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Open AccessArticle

On the Mechanism of Carbon Dioxide Reduction on Sn-Based Electrodes: Insights into the Role of Oxide Surfaces

1
Materials Theory Division, Department of Physics and Astronomy, Uppsala University, 75120 Uppsala, Sweden
2
Institute of Physics, University of São Paulo, São Paulo 05508-090, Brazil
3
Institute of Chemistry, University of São Paulo, São Carlos 13560-970, Brazil
*
Authors to whom correspondence should be addressed.
Catalysts 2019, 9(8), 636; https://doi.org/10.3390/catal9080636
Received: 3 July 2019 / Revised: 20 July 2019 / Accepted: 22 July 2019 / Published: 25 July 2019
(This article belongs to the Section Electrocatalysis)
The electrochemical reduction of carbon dioxide into carbon monoxide, hydrocarbons and formic acid has offered an interesting alternative for a sustainable energy scenario. In this context, Sn-based electrodes have attracted a great deal of attention because they present low price and toxicity, as well as high faradaic efficiency (FE) for formic acid (or formate) production at relatively low overpotentials. In this work, we investigate the role of tin oxide surfaces on Sn-based electrodes for carbon dioxide reduction into formate by means of experimental and theoretical methods. Cyclic voltammetry measurements of Sn-based electrodes, with different initial degree of oxidation, result in similar onset potentials for the CO2 reduction to formate, ca. −0.8 to −0.9 V vs. reversible hydrogen electrode (RHE), with faradaic efficiencies of about 90–92% at −1.25 V (vs. RHE). These results indicate that under in-situ conditions, the electrode surfaces might converge to very similar structures, with partially reduced or metastable Sn oxides, which serve as active sites for the CO2 reduction. The high faradaic efficiencies of the Sn electrodes brought by the etching/air exposition procedure is ascribed to the formation of a Sn oxide layer with optimized thickness, which is persistent under in situ conditions. Such oxide layer enables the CO2 “activation”, also favoring the electron transfer during the CO2 reduction reaction due to its better electric conductivity. In order to elucidate the reaction mechanism, we have performed density functional theory calculations on different slab models starting from the bulk SnO and Sn6O4(OH)4 compounds with focus on the formation of -OH groups at the water-oxide interface. We have found that the insertion of CO2 into the Sn-OH bond is thermodynamically favorable, leading to the stabilization of the tin-carbonate species, which is subsequently reduced to produce formic acid through a proton-coupled electron transfer process. The calculated potential for CO2 reduction (E = −1.09 V vs. RHE) displays good agreement with the experimental findings and, therefore, support the CO2 insertion onto Sn-oxide as a plausible mechanism for the CO2 reduction in the potential domain where metastable oxides are still present on the Sn surface. These results not only rationalize a number of literature divergent reports but also provide a guideline for the design of efficient CO2 reduction electrocatalysts. View Full-Text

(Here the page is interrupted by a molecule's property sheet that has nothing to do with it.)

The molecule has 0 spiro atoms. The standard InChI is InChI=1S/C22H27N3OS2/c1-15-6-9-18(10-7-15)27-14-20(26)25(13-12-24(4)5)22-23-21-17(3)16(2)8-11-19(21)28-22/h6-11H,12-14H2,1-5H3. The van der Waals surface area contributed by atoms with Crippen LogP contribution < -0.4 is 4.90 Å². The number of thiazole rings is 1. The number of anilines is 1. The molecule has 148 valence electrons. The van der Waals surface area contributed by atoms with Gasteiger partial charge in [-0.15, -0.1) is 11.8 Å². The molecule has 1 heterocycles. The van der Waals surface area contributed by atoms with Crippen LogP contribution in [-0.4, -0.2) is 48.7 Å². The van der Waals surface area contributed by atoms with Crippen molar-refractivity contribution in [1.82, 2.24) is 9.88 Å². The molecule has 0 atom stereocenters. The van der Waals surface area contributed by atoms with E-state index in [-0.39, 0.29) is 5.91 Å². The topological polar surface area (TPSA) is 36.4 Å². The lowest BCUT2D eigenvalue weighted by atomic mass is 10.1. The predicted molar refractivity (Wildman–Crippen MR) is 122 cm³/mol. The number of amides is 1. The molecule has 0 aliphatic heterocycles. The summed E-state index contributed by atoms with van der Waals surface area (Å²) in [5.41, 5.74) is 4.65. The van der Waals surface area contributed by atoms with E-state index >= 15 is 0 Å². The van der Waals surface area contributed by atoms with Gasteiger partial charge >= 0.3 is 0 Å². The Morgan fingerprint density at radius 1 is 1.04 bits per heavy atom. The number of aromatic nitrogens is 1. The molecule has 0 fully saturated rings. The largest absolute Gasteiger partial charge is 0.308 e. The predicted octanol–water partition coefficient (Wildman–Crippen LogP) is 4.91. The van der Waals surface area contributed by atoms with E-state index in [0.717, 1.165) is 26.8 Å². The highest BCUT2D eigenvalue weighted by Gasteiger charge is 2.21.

Keywords: electrocatalysis; carbon dioxide conversion; formic acid; tin-based electrodes; tin oxide; tin-carbonate; reaction mechanism electrocatalysis; carbon dioxide conversion; formic acid; tin-based electrodes; tin oxide; tin-carbonate; reaction mechanism
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Damas, G.B.; Miranda, C.R.; Sgarbi, R.; Portela, J.M.; Camilo, M.R.; Lima, F.H.B.; Araujo, C.M. On the Mechanism of Carbon Dioxide Reduction on Sn-Based Electrodes: Insights into the Role of Oxide Surfaces. Catalysts 2019, 9, 636.

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